Attaining the building blocks to be successful in law school can start years before law school even begins. High school and college students who are interested in becoming lawyers often wonder what they can do to make themselves the most attractive law school applicants out there. Fortunately, the paths leading to law school are plentiful for potential law students.
However, it can be helpful to select pre-law courses that will arm you with the knowledge and skills necessary to succeed in law school. Read on to learn more about what to look for in pre-law courses.
Core Skills and Knowledge
For the majority of students, college is the time to hone the skills that will be immediately put to use in the workforce after graduation. Similarly, potential law students need to acquire skills during undergrad that will prepare them to succeed during the next phase of their education. The American Bar Association (ABA) suggests that developing the following skills helps students to handle the rigors of law school:
- Problem Solving
- Critical Reading
- Writing and Editing
- Oral Communication and Listening
- Organization and Management
- Public Service and Promotion of Justice
- Relationship-building and Collaboration
- Background Knowledge
- Exposure to the Law
There are a variety of ways that potential law students can build these skills before law school. Whether it's through pre-law courses that teach these skills, extracurricular activities that reinforce these qualities, or internships and summer jobs that provide unique experiences with the law.
You can even develop your critical thinking and public speaking skills in the arts. You'd be surprised how often having theater experience comes in handy in the legal profession!
Picking an Undergraduate Major
Deciding on a major can be a challenge for potential law students. The ideal college major for undergraduates thinking about law school would be a subject area that interests the student and gives them the best shot at a great GPA and development of the above skills.
Today, few colleges offer a pre-law major, although many offer pre-law students an unofficial legal studies “track" to prepare them for law school. These schools also often provide pre-law advising to help students ensure they are checking all the boxes for law school admission.
However, a pre-law program is not the only path to law school, nor is it a guarantee of admission. Law schools often try to build a diverse student body, admitting students from a wide variety of undergraduate studies.
Some of the most common majors for students entering law school are political science, English, psychology, philosophy, and criminal justice.
Many students who get into law school choose a humanities or social sciences undergraduate degree. The Law School Admission Council (LSAC), which administers the Law School Admission Test (LSAT) and gathers data about law schools and law students, found that the most common majors among students admitted to law school in 2021 were:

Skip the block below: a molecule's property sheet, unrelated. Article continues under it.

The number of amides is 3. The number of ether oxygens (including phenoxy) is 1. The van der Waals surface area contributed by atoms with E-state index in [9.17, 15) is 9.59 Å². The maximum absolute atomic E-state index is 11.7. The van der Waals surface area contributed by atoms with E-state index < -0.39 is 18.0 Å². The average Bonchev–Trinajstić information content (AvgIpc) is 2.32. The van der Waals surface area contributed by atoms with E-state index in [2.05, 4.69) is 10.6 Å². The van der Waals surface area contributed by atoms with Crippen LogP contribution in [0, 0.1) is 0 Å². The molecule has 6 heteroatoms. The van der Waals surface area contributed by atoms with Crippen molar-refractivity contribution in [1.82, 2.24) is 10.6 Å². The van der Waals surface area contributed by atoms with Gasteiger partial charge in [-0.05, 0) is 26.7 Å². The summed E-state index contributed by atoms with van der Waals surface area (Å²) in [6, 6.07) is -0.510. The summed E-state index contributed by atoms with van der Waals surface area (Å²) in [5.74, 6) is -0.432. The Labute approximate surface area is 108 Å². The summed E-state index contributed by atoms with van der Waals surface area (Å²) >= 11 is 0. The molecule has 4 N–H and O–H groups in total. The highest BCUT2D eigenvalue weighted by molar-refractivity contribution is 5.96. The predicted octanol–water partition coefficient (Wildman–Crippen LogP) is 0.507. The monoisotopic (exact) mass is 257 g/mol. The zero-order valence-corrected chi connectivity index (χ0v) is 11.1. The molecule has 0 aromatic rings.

- Political science
- Criminal Justice
Although an undergraduate major generally will not affect a student's law school application, picking the proper major may be essential for students that are interested in practicing in a specific area of law after law school. For example, students interested in practicing patent law will benefit greatly from an engineering, chemistry, biology, or physics degree.
Writing and Research Courses
A great deal of a lawyer's job involves researching and writing. While the research and writing performed by lawyers are different from the papers required by most pre-law courses, becoming proficient at researching and writing early on in college will make the transition to law school much easier.
Acquiring fundamental writing skills is essential to a law student's success. Classes requiring research papers and other advanced compositions can provide undergrad students with an excellent foundation for the in-depth writing that will be required in law school. Colleges typically offer a wide range of humanities courses that can help students develop their writing and analytical skills. These classes might include:
- Political Theory
- American Literature
In addition to humanities courses, some colleges even offer pre-law courses in legal research and writing. These courses provide students with an early taste of writing in a structured, legal format as well as doing extensive legal research for law-related papers.
Potential law students looking to expand their legal knowledge can usually find elective courses related to the law. Pre-law courses like Environmental Law, Constitutional Politics of the First Amendment, and Gender and the Law are commonly offered by colleges across the United States. Here are a few more examples of legal-related courses available to undergraduates:
While reading the cases in these courses can provide students with a brief peek into the life of a law student, it's important to remember to take classes that you know you will enjoy. There will be plenty of time in law school to read cases that don't interest you.
Law schools are looking for students with a diverse education. Choosing courses that help you develop your writing skills and reasoning abilities as well as those that give you a glimpse into the various aspects of a career in law will provide you with an excellent foundation for law school.